Effects of Exogenous Attention and Target Eccentricity on Visual Sensitivity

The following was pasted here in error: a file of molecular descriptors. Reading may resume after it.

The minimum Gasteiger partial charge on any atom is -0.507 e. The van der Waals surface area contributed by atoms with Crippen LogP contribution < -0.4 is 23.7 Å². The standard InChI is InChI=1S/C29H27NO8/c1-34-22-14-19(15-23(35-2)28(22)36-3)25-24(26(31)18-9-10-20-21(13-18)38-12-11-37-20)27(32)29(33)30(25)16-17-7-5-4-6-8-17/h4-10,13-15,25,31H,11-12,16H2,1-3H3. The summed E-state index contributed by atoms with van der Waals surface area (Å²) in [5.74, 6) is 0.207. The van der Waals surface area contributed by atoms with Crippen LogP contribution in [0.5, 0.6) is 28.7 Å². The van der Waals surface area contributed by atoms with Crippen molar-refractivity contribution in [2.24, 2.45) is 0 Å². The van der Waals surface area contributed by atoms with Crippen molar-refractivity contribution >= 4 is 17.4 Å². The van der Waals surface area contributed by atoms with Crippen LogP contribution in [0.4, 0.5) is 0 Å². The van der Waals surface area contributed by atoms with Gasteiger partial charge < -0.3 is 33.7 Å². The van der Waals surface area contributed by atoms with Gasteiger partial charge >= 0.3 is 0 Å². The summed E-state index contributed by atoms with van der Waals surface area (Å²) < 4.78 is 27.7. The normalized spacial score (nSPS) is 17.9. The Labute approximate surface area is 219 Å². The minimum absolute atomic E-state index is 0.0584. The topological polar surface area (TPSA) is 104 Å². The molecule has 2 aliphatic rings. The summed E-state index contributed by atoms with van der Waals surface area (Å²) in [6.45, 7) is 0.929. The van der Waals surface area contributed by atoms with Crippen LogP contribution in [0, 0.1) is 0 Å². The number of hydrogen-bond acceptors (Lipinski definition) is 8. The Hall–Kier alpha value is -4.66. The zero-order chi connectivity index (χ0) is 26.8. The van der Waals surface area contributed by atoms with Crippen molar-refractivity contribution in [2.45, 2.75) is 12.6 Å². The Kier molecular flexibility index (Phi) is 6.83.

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Based on findings about the modulation of Receptive Fields (RFs) due to exogenous covert attention, we investigated the costs and benefits of exogenous covert attention, compared to a neutral condition, at different distances from central fixation (4 or 14° eccentricity) on visual sensitivity. We used a 2x3 design and measured visual sensitivity by participant ability to correctly distinguish the orientation of Gabor patches of different contrast levels, when targets appeared at either cued, neutral or uncued locations, and at 4 or 14° eccentricity from fixation. In experiment 1, we found that our neutral cue (a square) enhanced visual sensitivity to a similar extent as a single informative cue at both 4 and 14° eccentricity. In experiment 2, a low-contrast neutral central fixation cue was used, and was found to have similar effect on visual sensitivity as an uninformative cue at 4° eccentricity, and a similar albeit non-significant pattern was found at the 14° eccentricity. The effects of the properties of neutral cues are discussed, considering implications for the use of such cues in future studies, as well as in relation the effects of such cues on attentional resources across the visual field.